England managed to redeem themselves and draw the (absurdly short) Test series against Pakistan with an emphatic innings victory in the second Test at Headingley.
The match followed a curiously similar path to that of the first Test at Lord’s. This time it was Sarfraz Ahmed’s turn to win a toss he might have preferred to lose – because of overhead conditions rather than the pitch – and see his batsmen give a feckless display against tight seam and swing bowling. 174 was always below par, and England’s batsmen responded solidly if not spectacularly with 363. This time the match did not get beyond the third evening as the visitors were hassled out for 134.
A Test match – indeed any match at least up to a point – is a complex mechanism. Because of the time involved and the opportunity for larger and smaller shifts of fortune, a lot of things have to go right for a team to beat an opponent with comparable ability. Winning the occasional session, as England frequently demonstrate, simply isn’t enough. Bowlers, especially spinners, have to be patient and develop “plans” to trap batsmen. Batsmen too have to build an innings and bat for hours at a time.
At the same time, however, each ball delivered by a bowler is a unique and unpredictable event. This is part of what gives cricket its endless fascination. There is not really a comparable “event” to the delivery of a ball in cricket in any other sport unless one thinks about the very last “shot” – to use a neutral term – in a contest, such as Doug Sanders’ final putt in the last round of the Open at St Andrews in 1970 which he needed to sink to win the tournament. He missed the three-foot putt and then lost the play-off to Jack Nicklaus. Nobody who heard it will ever forget Henry Longhurst’s television commentary build-up to that final putt.
But I digress. The real point about an individual ball delivered in a cricket match is that it can result in the dismissal of a batsman and his or her removal from the complex equation of the match. The result is that it is sometimes possible to say that a single delivery had a vital, perhaps determining effect on the outcome of the contest. Headingley provided an example of this.
On the second afternoon England’s night-watchman Dom Bess was out to leg-spinner Shadab Khan and England were 212-for-five. This brought in the last recognised batsman, Jos Buttler, to join Jonny Bairstow.
In Shadab’s next over, with Buttler already on eight, he clipped a ball hard to midwicket where Hasan Ali dropped a difficult but far from impossible. chance.
Had that chance been taken, England would have been 224-for-six with just Bairstow and the tail to bat. The lead was only fifty; Pakistan would have been very much still in the game.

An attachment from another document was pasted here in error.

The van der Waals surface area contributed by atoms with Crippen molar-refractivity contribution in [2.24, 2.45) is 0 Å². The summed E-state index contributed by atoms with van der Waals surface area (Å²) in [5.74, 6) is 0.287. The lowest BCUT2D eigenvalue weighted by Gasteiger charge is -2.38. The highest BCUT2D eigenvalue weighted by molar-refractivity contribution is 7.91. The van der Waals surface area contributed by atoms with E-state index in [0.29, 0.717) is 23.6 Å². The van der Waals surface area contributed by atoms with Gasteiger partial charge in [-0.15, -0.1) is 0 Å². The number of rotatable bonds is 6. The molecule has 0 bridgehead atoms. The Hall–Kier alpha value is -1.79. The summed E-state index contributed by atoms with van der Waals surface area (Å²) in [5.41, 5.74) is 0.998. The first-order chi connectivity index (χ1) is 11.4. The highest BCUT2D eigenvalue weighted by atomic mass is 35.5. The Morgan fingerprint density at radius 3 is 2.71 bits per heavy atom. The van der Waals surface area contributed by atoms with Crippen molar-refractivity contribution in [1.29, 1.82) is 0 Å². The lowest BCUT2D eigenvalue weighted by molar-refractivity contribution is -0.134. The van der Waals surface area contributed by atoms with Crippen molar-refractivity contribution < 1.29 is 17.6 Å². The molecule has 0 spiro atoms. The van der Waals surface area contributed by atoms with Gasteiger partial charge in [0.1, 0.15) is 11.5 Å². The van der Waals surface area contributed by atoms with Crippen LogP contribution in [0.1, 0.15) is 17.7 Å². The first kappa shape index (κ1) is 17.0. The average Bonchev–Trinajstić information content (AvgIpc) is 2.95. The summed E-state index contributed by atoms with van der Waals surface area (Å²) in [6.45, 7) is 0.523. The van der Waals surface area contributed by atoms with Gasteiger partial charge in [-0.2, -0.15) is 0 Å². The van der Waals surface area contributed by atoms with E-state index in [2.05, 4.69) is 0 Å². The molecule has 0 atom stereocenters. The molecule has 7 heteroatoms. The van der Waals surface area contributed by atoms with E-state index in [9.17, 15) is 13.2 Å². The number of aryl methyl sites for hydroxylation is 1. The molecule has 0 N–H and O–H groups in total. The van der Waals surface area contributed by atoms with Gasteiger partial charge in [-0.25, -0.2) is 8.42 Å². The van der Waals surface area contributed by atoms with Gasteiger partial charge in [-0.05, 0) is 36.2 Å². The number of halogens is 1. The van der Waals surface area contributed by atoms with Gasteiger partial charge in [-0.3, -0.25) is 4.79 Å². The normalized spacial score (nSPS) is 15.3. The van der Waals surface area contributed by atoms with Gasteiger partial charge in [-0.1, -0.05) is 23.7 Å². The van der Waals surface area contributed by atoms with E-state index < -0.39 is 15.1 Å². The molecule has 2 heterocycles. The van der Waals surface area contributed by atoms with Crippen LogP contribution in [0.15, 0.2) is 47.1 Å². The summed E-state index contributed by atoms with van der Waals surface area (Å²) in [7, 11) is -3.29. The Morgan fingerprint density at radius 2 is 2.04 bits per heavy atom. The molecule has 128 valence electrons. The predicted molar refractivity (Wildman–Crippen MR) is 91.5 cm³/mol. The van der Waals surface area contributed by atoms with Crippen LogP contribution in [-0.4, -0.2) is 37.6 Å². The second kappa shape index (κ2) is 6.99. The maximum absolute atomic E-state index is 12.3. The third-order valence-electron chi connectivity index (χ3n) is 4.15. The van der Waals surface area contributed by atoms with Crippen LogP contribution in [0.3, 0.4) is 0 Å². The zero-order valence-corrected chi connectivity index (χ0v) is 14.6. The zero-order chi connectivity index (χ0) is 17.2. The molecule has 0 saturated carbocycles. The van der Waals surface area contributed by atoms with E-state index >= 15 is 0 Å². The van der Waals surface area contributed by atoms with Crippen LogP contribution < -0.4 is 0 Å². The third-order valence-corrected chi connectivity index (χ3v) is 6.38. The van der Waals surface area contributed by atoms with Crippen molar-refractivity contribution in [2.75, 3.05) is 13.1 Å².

But that wasn’t the situation; Buttler was still there. Even at the time some commentators said that Buttler was not the sort of player to whom you wanted to give a second chance. He ended up with eighty not out, the highest score of the series, and, more importantly he took the game away from Pakistan, making an England win more or less inevitable.
Anyone can drop a catch. Like everything else in life some are more difficult than others. And, of course, they don’t always have the sort of consequences that dropping Buttler did for Pakistan. The 2017 English season saw two contrasting examples. The first was in the Champions Trophy group match between Pakistan and Sri Lanka at Cardiff, effectively a quarter final. Pakistan were seven wickets down with sixty or so still to get when Sarfraz was fooled by a slower ball from Lasith Malinga which he hit straight to Kusal Perera, who dropped it. Sarfraz guided his team to victory and they went on to win the tournament. Then, in the game of the season, the Women’s World Cup final at Lord’s between England and India, an Indian collapse appeared to be halted when Jenny Gunn, at mid-off dropped an absolute sitter to reprieve Poonam Yadav. But the unstoppable Anya Shrubsole took a wicket with her next ball and England won by nine runs.
The classic example of a game whose outcome was determined by a dropped catch was the Super Six game between Australia and South Africa at Headingley in the 1999 World Cup. This was a game Australia had to win to avoid elimination from the tournament: South Africa had already qualified for a semi-final place.
South Africa batted first and scored 271-for-seven, opener Herschelle Gibbs making a century. Australia were struggling on 48-for-three when captain Steve Waugh came in to join Ricky Ponting, and they steadied the ship. The critical moment was described by Waugh in his 801-page autobiography. When he was on 56 “a miraculous event occurred”. Gibbs, one of the best fielders in the world, dropped a simple catch while in the act of celebrating catching it by throwing it up in the air. When their paths crossed mid-pitch Waugh could not resist saying “Do you realise you’ve just cost your team the match?” He was right; Waugh made 120 not out, Australia went on to win the match, to beat South Africa again in an amazing semi-final and beat Pakistan in the final.